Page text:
Intent

Attention that is firmly directed in the present is a result of conscious intent. Intent is conviction and precedes commitment. Intent is also a predecessor to purpose in that it can tell one much about who they are at the core.

Intent begins as a need.

I will never forget my experience with writing my personal mission statement at the age of forty-one. I was carefully studying Stephen R. Covey’s The 7 Habits of Highly Effective People. I took three months to work my way through Covey’s book and firmly directed my attention on the section about creating a personal mission statement.

This mission statement exercise was a difficult one requiring me to mentally traverse back through the years. I was astounded by how much of my attention was placed on the person I was at age seventeen. As I remembered that seventeen year old, I saw a young man for whom a lot had come together. There was a level of confidence that had not been exhibited to that point. There was a sense of self that was present with this young man. He was happy with who he was. As part of the mission statement exercise I set a goal to be more like that seventeen year old.

Three things stood out about this seventeen year old work-in-progress. One was that I seemed to be present with what was occurring in my life. Next, I was positive about the future, and finally, I had begun to honor intrinsic need. This young man began to become conscious of how much he needed love and understanding. At the same time he desperately desired to find his place of service in this life.

I sat there at my desk with the completed mission statement typed and framed. I held in my hands the tangible product of some exhausting, introspective work.  As I sat there and read my completed mission manuscript, the pride slowly turned to a bit of panic as I seemed to realize for the first time how many times I used the word ‘Listen.’

Being alone in my office didn’t stop me from blurting out, “I suck at listening.” At that moment intent was formed because of need. An obligation was created by my need to make the act of listening a cornerstone of my conscious mission.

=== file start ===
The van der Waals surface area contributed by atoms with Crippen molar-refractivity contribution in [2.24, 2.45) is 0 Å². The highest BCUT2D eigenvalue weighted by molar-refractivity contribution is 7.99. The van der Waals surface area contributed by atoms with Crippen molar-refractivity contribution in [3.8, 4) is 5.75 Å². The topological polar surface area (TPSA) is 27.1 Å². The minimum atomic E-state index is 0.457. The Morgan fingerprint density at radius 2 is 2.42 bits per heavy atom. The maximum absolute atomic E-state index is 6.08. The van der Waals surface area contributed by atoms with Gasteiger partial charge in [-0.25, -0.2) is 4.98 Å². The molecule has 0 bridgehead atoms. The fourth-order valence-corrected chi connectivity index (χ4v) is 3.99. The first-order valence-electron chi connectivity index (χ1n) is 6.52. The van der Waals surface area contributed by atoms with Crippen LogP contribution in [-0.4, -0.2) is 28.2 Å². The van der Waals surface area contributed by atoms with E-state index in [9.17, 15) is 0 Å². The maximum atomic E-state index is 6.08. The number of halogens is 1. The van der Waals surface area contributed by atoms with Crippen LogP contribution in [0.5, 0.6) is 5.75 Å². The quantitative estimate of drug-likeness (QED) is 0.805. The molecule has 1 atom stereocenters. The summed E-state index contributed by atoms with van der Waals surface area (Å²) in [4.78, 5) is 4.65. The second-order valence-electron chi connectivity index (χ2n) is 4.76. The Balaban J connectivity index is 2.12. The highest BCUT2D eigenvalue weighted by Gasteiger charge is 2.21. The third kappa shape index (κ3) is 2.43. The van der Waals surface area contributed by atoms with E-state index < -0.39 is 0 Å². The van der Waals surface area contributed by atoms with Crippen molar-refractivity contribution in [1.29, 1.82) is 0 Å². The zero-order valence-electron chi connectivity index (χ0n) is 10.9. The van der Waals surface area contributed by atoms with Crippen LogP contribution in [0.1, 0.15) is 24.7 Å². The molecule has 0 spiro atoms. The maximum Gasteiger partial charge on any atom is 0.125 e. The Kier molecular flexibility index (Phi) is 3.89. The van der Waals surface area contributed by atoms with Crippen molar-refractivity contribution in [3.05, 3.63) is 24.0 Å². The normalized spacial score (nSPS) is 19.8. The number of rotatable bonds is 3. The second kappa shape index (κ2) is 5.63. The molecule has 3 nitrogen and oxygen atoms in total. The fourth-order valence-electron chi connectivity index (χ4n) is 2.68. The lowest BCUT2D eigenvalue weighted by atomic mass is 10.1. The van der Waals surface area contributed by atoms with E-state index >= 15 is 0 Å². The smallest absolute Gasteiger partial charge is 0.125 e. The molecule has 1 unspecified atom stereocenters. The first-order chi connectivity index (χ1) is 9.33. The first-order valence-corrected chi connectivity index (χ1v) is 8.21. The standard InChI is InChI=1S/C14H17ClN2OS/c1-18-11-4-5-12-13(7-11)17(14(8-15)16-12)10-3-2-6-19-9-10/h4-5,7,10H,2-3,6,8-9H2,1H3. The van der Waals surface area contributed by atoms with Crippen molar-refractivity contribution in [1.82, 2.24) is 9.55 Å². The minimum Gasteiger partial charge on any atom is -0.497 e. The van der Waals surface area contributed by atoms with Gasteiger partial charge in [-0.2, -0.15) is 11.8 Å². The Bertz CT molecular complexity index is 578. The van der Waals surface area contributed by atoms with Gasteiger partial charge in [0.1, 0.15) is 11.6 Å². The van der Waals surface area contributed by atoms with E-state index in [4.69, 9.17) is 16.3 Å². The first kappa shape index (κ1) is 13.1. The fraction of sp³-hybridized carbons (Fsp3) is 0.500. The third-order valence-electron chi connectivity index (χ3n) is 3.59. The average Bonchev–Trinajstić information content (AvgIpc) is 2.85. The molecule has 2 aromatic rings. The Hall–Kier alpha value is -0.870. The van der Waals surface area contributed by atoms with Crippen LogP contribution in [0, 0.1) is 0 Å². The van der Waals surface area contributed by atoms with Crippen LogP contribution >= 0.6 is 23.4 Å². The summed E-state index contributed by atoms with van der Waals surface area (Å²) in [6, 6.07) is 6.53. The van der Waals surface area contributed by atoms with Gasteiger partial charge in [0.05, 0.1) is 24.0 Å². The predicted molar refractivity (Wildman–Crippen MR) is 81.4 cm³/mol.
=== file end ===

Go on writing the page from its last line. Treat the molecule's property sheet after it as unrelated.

Right then I dedicated all my study for growth and development in the direction of becoming a great listener. In this specific instance I didn’t just want to be a listener, I had the desire to be a great listener. The desire was formed as I authentically spoke my personal mission.

Intent is conviction and precedes commitment. How far we are able to reach out into the world is in direct proportion to how deeply we are able to reach within ourselves. Intent is our internal reach and commitment is our external reach.

While other individuals and specific events may inspire us, we are each solely accountable for our motivation. As an individual, you must open to intrinsic need – where your desire to address this need is not dependent on external circumstances or on others approval.

Open to your own intent so you may have will enough to act; to free desire in finding a form in which it can be spoken authentically.

Awareness is encouraged by acts of intent. As you open to the internal reach of intent you are now free to learn powerful and positive things about yourself. You have opened to the flow. You have stepped into the stream.

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This entry was posted in Confidence, Stories and tagged , , , by Jeff Brunson. Bookmark the permalink.

About Jeff Brunson

In this whirling 21st Century the individual needs to embrace the authentic self and confidently leverage the energy and power found there. As we entered the 21st Century, I became more concerned about what leaders like you needed for successful influence and personal fulfillment. As we move deeper into this challenging 21st Century, I’m more convinced than ever that the core of my work is in helping individual leaders remember who they are − a trueness. It is about confidence found in your authenticity.

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